·         Asthma: overall 9.2% of people with learning disabilities vs 5.8% of other people, with asthma more common amongst people with learning disabilities in all age groups up to 64 years old.
·         Chronic Obstructive Pulmonary Disease (COPD): overall 1.2% of people with learning disabilities vs 1.8% of other people, but more common amongst people with learning disabilities in age groups 35-54 years.

It is absolutely crucial to note that respiratory diseases, particularly pneumonias including aspiration pneumonia, are possibly the leading cause of death for people with learning disabilities and are much more common amongst people with learning disabilities than amongst other people[11].

[Added 30/3/2020, after a prompt from Jane Bernal.] People with Down syndrome are more likely than people with learning disabilities generally to experience more serious consequences of respiratory infections.

One of the major risk factors for aspiration pneumonia is dysphagia (problems with swallowing), which is not on the government’s list of ‘vulnerabilities’ but is common amongst people with learning disabilities and increases with age. GP recording of dysphagia amongst people with learning disabilities is improving but still only stands at 5.8% of people, where research suggests a much higher rate of around 14%[12]. Related health issues that are not in the government list but are an issue for many people with learning disabilities are constipation (GPs report this for 13.1% of people with learning disabilities, but research suggests much higher rates of constipation, and unrecognised constipation can have fatal consequences) and Gastro-Oesophageal Reflux Disease (GPs report this for 9.8% of people with learning disabilities).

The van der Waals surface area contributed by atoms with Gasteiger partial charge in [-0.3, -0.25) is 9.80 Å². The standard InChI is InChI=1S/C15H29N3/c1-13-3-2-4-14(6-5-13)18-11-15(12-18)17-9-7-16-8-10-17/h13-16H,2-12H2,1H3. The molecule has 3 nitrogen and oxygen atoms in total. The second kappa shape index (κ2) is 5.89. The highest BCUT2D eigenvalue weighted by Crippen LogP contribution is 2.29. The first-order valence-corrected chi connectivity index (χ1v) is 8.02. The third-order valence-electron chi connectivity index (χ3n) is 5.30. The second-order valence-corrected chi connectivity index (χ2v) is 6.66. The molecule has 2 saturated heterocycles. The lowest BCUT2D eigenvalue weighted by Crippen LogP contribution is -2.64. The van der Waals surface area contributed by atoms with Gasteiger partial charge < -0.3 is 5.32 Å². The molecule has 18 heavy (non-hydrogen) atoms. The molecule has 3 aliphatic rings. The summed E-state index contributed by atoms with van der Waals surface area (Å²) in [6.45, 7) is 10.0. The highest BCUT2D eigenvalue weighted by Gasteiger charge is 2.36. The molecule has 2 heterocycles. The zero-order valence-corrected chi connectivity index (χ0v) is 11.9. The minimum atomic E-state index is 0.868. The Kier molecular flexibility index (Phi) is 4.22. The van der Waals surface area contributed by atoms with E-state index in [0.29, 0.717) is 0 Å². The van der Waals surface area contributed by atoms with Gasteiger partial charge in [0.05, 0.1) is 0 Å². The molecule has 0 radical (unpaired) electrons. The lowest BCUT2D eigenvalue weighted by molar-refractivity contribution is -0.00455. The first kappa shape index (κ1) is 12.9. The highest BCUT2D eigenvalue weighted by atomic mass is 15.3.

Another major set of risk factors concerns the heart and circulatory system. The GP database reports:
·         Heart failure: overall 1.0% of people with learning disabilities vs 1.0% of other people, but heart failure is more common in people with learning disabilities in all age groups up to age 74 years.